The massive El Portal fire in central California swelled to 3,545 acres Wednesday and has cut off several access points into Yosemite National Park. Mandatory evacuations remain in effect for Foresta, Calif., a community of just over 1,000 people.
Fire crews have been battling the blaze since the fire broke out in El Portal at approximately 3 p.m. Pacific time on Saturday afternoon. Fire crews are contending with very steep, remote terrain and temperatures over 100 degrees Fahrenheit. More than 800 fire personnel are working to battle the blaze, which is so far just 34 percent contained, according to the National Park Service.
Several area campgrounds and a few roads leading to Yosemite have been closed, but the park itself, including Yosemite Valley, Glacier Point, and Mariposa Grove, remains open. The blaze is nearing a the Merced grove of giant sequoia trees located just inside the western boundary of the park. However, giant sequoias are a fire-adapted species; not only is their bark fire resistant, but the trees actually need fires to reproduce – to open the sequoia cone and distribute the tiny seeds.
Wildfires are a frequent occurrence in Yosemite, though the historic drought that has gripped much of California for the third year in a row has heightened concerns this season.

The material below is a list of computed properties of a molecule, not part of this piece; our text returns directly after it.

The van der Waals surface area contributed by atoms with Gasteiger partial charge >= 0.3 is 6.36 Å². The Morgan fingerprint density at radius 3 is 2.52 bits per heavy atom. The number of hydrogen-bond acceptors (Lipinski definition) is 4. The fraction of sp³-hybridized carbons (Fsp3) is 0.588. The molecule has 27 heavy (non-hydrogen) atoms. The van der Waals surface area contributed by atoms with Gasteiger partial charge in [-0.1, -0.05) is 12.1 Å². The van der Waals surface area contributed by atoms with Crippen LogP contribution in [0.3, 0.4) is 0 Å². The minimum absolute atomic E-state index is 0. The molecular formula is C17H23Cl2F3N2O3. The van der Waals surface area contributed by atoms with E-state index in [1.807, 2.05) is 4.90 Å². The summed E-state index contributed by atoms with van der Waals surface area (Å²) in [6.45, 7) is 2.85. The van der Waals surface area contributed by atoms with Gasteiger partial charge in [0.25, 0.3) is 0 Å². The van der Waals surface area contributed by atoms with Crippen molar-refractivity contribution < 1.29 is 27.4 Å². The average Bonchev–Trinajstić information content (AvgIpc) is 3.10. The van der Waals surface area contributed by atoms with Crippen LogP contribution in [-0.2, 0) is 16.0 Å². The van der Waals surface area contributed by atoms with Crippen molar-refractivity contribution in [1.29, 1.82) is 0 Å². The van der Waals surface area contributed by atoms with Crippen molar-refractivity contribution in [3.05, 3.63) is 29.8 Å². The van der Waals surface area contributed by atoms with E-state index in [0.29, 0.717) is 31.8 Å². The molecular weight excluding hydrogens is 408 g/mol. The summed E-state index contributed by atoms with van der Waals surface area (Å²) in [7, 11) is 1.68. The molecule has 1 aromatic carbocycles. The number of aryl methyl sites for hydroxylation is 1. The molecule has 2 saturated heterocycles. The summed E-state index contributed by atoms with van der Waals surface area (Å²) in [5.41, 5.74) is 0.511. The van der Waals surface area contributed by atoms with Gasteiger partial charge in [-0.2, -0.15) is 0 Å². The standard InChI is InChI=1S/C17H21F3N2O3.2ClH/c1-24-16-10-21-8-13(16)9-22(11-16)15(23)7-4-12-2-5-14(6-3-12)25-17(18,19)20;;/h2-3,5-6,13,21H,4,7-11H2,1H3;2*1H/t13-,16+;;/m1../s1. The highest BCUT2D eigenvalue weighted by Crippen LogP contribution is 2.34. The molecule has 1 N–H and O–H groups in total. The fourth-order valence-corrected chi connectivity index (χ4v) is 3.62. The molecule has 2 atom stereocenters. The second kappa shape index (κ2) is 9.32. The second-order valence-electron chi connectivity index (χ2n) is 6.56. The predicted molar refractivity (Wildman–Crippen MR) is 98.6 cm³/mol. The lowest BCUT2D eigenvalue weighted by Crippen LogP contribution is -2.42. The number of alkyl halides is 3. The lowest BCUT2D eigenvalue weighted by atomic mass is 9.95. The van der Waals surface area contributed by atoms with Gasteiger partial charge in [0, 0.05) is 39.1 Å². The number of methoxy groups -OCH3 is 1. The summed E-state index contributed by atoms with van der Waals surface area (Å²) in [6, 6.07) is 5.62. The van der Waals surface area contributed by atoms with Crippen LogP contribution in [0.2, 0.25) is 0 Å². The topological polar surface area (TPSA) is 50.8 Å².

Lightning poses a near-constant wildfire threat. The National Park Service recorded more than 3,000 lightning strikes in the 10-day period between July 14 and 24. In most cases, those fires remain small and burn less than one-tenth of an acre. Fire crews are monitoring a handful such fires that are currently smoldering elsewhere in the park.
Firefighters battling another fire about 100 miles to the north in the Sierra Nevada foothills have gained the upper hand. On Sunday nearly 2,000 firefighters struggled to contend with the so-called Sand fire, which began on Friday. By Tuesday fire crews were able to contain the fire by 85 percent and to redeploy some firefighters to other areas. The blaze has destroyed 19 homes and 48 outbuildings, according to state fire Battalion Chief Scott McLean. The blaze reportedly grew so hot that the sand along a nearby river fused to glass.
Fire crews are battling an additional blaze in the Sierra National Forest about 60 miles northeast of Fresno, Calif., which threatens some 5,600 acres. In Washington State, the Carlton Complex fire has consumed 251,000 acres of the the Okanogan-Wenatchee National Forest. Several additional fires are burning Oregon, Washington, Colorado, Nevada, and Montana.
[Editor's note: The original subheading for this story misidentified which grove of sequoias the fire is nearing.]